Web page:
Arguments over intervention, whether in Afghanistan, Libya, or Syria, often seem over-familiar over time, with the same points being made irrespective of which conflict is being discussed.
One example is the type of argument that paints the foreign country as culturally inhospitable to democracy. Invoking Sweden as a contrast to the country in question is one way to highlight the abyss that separates us and them, as in “Why can’t Afghanistan be more like Sweden?” Like Sweden? Ridiculous, obviously. Using Jeffersonian as an adjective is another way of depicting democracy as intrinsically Western. It’s not their culture! They’ve not been raised on Rousseau, Burke, and John Stuart Mill like us Western citizens.
As if Western voters all brush up on Jefferson or Mill before heading to the ballot box.
In recent years one fortifying tonic against such xenophobic justifications for despotism has been Normblog, the pioneering political blog of Norman Geras. For example this post from 2006 which offers a snippet of Amartya Sen citing the aforementioned Mill:
Democracy, to use the old Millian phrase, is "government by discussion," and voting is only one part of a broader picture (an understanding that has, alas, received little recognition in post-intervention Iraq in the attempt to get straight to polling without the development of broad public reasoning and an independent civil society). There can be no doubt at all that the modern concepts of democracy and of public reasoning have been very deeply influenced by European and American analyses and experiences over the last few centuries (including the contributions of such theorists of democracy as Marquis de Condorcet, Jefferson, Madison and Tocqueville). But to extrapolate backward from these comparatively recent experiences to construct a quintessential and long-run dichotomy between the West and non-West would be deeply misleading.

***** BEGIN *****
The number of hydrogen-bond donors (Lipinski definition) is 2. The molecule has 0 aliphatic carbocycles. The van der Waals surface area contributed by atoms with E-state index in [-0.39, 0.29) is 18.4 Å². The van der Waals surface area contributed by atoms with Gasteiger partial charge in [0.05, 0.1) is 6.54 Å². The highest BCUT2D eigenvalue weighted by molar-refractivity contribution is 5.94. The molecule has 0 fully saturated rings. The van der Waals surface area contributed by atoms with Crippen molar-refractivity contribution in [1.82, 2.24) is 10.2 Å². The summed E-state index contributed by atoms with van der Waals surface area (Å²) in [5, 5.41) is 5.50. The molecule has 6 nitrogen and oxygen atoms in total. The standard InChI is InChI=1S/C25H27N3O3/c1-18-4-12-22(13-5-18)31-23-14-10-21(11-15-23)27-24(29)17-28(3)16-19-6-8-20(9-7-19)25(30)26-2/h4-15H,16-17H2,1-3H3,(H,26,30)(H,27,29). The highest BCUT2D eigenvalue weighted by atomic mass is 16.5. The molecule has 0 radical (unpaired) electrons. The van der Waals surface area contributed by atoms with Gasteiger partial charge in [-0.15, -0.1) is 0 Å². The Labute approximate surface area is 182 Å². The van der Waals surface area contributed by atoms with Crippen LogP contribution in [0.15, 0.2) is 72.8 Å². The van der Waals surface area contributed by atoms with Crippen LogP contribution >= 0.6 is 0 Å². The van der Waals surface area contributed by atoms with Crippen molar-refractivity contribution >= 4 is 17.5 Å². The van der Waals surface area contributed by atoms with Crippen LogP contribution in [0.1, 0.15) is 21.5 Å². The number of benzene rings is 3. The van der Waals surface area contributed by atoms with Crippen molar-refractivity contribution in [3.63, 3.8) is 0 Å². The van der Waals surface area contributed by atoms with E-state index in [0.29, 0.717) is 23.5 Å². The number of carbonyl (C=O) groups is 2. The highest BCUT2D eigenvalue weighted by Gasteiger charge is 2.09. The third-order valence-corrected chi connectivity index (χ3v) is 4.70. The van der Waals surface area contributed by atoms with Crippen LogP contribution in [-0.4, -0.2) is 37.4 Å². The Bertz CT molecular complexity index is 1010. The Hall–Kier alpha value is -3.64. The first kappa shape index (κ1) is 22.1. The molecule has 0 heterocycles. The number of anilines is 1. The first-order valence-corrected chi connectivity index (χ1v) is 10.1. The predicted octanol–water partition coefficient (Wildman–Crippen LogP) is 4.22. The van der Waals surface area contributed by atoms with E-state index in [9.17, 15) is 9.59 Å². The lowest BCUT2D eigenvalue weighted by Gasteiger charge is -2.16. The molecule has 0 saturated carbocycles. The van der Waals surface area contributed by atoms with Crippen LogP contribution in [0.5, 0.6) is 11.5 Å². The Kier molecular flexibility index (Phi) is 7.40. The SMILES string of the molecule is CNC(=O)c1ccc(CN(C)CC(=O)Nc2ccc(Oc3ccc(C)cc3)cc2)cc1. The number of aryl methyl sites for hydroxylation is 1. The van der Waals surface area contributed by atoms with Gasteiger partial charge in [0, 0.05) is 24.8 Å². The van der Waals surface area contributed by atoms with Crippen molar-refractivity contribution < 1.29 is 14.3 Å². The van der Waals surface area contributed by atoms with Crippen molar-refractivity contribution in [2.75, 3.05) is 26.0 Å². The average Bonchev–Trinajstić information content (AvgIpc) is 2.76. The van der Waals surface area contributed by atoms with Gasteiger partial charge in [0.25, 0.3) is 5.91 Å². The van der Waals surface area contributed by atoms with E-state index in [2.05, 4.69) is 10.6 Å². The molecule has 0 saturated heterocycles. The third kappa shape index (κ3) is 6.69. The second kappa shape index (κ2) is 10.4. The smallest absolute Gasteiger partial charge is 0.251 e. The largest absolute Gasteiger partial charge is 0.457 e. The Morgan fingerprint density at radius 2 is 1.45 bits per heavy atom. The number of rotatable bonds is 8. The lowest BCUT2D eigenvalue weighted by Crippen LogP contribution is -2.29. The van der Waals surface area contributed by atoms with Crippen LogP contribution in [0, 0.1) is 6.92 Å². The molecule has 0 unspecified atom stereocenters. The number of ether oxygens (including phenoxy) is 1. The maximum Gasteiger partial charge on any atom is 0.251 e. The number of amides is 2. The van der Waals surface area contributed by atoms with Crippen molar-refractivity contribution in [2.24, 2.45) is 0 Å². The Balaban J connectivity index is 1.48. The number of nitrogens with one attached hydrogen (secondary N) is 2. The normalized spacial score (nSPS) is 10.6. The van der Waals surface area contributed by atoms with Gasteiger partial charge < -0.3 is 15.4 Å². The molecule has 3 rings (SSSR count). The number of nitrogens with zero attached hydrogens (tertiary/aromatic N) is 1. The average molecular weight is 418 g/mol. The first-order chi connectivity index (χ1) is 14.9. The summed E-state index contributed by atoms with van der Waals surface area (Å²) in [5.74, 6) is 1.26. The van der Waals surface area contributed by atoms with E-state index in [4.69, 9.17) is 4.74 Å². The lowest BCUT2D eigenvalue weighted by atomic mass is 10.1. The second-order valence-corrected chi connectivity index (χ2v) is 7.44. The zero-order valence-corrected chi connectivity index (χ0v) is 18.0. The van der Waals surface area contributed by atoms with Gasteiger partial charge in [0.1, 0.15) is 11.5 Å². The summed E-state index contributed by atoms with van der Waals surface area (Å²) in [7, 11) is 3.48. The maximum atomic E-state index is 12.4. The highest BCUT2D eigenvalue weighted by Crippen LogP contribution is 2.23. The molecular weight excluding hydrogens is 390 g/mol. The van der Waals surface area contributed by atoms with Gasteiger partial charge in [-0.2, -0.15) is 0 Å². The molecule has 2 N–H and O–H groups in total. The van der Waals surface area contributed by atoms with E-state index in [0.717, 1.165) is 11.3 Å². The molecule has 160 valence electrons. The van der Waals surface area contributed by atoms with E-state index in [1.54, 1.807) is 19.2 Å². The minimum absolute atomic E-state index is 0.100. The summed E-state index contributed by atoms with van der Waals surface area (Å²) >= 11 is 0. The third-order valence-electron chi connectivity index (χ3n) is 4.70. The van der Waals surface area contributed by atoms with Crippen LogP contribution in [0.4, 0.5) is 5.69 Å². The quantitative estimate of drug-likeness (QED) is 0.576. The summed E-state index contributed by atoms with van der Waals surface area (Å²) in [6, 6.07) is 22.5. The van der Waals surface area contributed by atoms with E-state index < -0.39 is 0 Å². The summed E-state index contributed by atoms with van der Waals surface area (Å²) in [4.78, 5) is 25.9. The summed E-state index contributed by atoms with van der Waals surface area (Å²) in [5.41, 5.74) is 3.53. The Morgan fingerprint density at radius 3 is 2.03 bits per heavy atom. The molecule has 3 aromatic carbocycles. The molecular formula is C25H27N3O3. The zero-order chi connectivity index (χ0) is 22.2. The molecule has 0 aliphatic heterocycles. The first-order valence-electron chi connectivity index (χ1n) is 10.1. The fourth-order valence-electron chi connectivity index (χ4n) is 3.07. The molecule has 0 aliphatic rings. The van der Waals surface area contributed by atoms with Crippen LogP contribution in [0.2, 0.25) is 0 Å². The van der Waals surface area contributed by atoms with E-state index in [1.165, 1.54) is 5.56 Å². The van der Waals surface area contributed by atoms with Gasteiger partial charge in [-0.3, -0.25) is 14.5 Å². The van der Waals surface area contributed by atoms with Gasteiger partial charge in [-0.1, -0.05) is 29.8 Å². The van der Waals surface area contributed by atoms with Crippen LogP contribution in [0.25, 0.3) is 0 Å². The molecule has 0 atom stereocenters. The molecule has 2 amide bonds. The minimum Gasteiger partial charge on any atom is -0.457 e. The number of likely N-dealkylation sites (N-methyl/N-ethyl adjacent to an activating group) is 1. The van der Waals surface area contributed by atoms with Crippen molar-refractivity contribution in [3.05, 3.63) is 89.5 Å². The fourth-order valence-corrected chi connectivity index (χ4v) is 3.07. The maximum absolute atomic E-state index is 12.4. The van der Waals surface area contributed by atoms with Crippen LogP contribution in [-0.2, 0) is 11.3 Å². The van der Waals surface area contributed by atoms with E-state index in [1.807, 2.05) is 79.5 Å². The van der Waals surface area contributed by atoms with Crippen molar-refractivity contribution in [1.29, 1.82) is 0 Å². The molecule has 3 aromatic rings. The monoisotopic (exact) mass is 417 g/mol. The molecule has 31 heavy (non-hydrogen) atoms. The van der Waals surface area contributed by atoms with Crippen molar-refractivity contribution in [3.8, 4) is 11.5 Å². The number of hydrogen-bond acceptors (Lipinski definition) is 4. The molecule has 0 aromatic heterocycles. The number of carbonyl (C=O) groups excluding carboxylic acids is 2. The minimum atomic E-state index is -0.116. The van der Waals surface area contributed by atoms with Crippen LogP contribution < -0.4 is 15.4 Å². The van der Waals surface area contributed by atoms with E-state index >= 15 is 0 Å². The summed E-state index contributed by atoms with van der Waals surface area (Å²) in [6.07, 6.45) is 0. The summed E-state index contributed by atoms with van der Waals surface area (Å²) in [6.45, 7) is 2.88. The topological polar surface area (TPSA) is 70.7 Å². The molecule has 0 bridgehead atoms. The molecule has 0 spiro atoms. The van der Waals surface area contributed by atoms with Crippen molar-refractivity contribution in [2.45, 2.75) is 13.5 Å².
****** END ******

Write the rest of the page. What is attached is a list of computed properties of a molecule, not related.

Since traditions of public reasoning can be found in nearly all countries, modern democracy can build on the dialogic part of the common human inheritance.
Here’s another Normblog post, this one from 2004. It excerpts portions of an interview with former Polish dissident Adam Michnik concerning Michnik’s support for the invasion of Iraq:
We [Michnick and other east European former dissidents] take this position because we know what dictatorship is. And in the conflict between totalitarian regimes and democracy you must not hesitate to declare which side you are on. Even if a dictatorship is not an ideal typical one, and even if the democratic countries are ruled by people whom you do not like. I think you can be an enemy of Saddam Hussein even if Donald Rumsfield is also an enemy of Saddam Hussein.That interview was published in Dissent magazine.
It's simply that life has taught me that if someone is being whipped and someone is whipping this person, I am always on the side of those who are being whipped. I've always criticized U.S. foreign policy for forgetting that the United States should defend those who need to be defended. I would object to U.S. policy if it supported Saddam Hussein, and I have always criticized the United States for supporting military regimes in Latin America.
I don't think it is utopian to want to install democratic rule in Iraq. If it won't be an ideal democracy, let it be a crippled democracy, but let it not be a totalitarian dictatorship.
And this week we have Normblog recommending a post by former Dissent editor Michael Walzer. But instead of the old reliable tonic, we’re slipped a Mickey Finn. Geras quotes Walzer thus:
Many people have been criticizing President Obama for dithering over what to do in Syria. Not me; dithering seems an entirely rational response to what's going on there. The difficulty is that we don't really know what we want to happen - I mean we don't know which among the likely possibilities would be the least awful. Of course, readers of Dissent would be happy to see the victory of Syrians who have been studying John Stuart Mill or who take their cue from Swedish social democracy. But nothing like that lies anywhere on (or near) the horizon.
Norman Geras couples this with a quote from Monday’s Human Rights Watch statement on Syria., focusing on the widely reported video of a Syrian Rebel commander apparently mutilating a corpse: